The dominant U.S. role in the talks between Israel and Syria creates the mistaken impression that core American interests are at stake. The United States may be asked to pledge more than $50 billion to cover the costs of Israel’s withdrawal from the Golan Heights, including the relocation of the some 15,000 Israelis who have settled in the area since 1967. And there are indications that a peace agreement between Jerusalem and Damascus may require a U.S. military presence on the Golan, perhaps as part of an international monitoring team.
Most of the debate in Washington over U.S. involvement in the Israeli‐Syriannegotiations has focused on the potential costs to American taxpayers andthe risks to U.S. soldiers that could result from new financial and militarycommitments by the Clinton administration. It will be difficult to sell tothe American people the proposal that Israel, the largest beneficiary ofU.S. military and economic aid, should be further compensated for agreeingto dismantle the settlements on the Golan that U.S. administrations havedescribed for years as “illegal.” And at a time when Congress and thepublic seem weary of U.S. military interventions overseas, especially in theBalkans, the Clinton administration may find little support for placing U.S.troops in yet another province of the former Ottoman Empire, where ethnicand religious rivalries are bound to entangle the United States.
Yet even Americans who contend that new U.S. commitments to support a peaceaccord would not be cost‐effective rarely question the underlying assumptionthat the United States should continue playing a dominant role in the MiddleEast. That Israel and Syria have decided that it is in their nationalinterest to settle the dispute between them should not be used as an excuseto deepen U.S. military and diplomatic involvement in the region. Instead,Washington now has an opportunity to reassess its entire Middle East policyand start a process of “constructive disengagement.”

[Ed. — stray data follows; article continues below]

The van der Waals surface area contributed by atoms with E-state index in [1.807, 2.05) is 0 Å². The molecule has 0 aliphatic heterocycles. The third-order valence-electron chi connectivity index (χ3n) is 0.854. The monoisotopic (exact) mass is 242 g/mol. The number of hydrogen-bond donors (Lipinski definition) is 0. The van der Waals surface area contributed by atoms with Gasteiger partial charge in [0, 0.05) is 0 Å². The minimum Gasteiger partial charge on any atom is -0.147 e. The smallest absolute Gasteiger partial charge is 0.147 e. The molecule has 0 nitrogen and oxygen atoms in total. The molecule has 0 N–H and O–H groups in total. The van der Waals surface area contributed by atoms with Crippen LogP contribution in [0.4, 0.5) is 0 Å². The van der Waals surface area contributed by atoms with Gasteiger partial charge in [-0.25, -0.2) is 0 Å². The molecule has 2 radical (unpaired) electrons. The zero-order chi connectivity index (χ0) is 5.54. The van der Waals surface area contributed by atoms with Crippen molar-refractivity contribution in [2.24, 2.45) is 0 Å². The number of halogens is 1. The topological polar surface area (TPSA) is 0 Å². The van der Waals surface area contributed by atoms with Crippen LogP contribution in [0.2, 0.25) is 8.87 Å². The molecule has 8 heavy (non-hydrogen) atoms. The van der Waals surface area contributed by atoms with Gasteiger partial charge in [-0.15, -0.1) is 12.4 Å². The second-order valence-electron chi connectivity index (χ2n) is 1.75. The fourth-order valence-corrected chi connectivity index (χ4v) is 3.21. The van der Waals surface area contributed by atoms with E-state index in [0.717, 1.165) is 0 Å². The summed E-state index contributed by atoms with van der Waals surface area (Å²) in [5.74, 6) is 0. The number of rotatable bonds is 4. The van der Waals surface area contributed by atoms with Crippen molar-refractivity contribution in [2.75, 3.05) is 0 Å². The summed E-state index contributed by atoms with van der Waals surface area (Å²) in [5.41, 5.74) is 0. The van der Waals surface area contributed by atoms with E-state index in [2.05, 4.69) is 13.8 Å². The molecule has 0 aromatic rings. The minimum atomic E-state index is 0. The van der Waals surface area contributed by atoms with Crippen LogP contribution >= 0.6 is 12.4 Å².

All three major factors that have drawn the United States into the regionsince the 1950s — the superpower rivalry, Western access to oil resourcesand the security of Israel — have changed beyond recognition. The SovietUnion no longer exists, and Russia plays a marginal role in the Middle East.The collapse of the oil cartel in the 1980s, the transformation in theglobal energy markets and the political disunity in the Arab world have madethe notion of the “Arab oil weapon” a distant memory. Finally, Israel, withits advanced economic and technological infrastructure, including a nuclearcapability, is the undisputed military power in the region.
Those dramatic strategic changes suggest that the Arab‐Israeli peace processhas been “de‐internationalized.” The region has lost its geostrategicimportance, and that provides incentives for the local players, includingSyria and Israel, to end their conflict. America’s national interests areaffected only marginally by the status of the negotiations. In contrast to1956, 1967 and 1973, any Israeli‐Arab crisis can now be “localized.” Itwould not lead to a superpower confrontation, ignite an oil embargo againstthe United States or threaten the existence of Israel. If crises in theregion have any wider impact, they affect the nearby countries of theEuropean Union far more than they do the United States. If Israel and Syriainsist on the presence of foreign troops to monitor their agreement, the EU,which is developing its own EU Corps for peacekeeping missions, not theUnited States, should be ready to provide that type of assistance.
Hence, while the United States should be ready to play the role of honestmediator in the talks, it should not provide pay‐offs to the two sides, inthe form of either financial aid or military commitments. Nor shouldWashington try to encourage Syria to become more “democratic” in exchangefor American economic or military aid. The only “reward” Syria shouldexpect is peace with Israel and normal diplomatic and trade relationshipswith the United States.
A peace accord between Jerusalem and Damascus also should not become anexcuse to shower Israel with more U.S. aid and security guarantees. TheUnited States needs to take advantage of the new developments in the regionto lessen Israeli dependence on Washington. Peace with Syria and otherneighbors will permit Israel to start forming political and militaryrelationships with other Middle Eastern players and create a new regionalbalance of power that could help deter potential aggressors. Normalizingits relationship with the United States, including an end to U.S. economicand military aid, will not only encourage Israel to adapt its long‐termsecurity to new regional realities but will also pressure it to continuereforming its statist economy.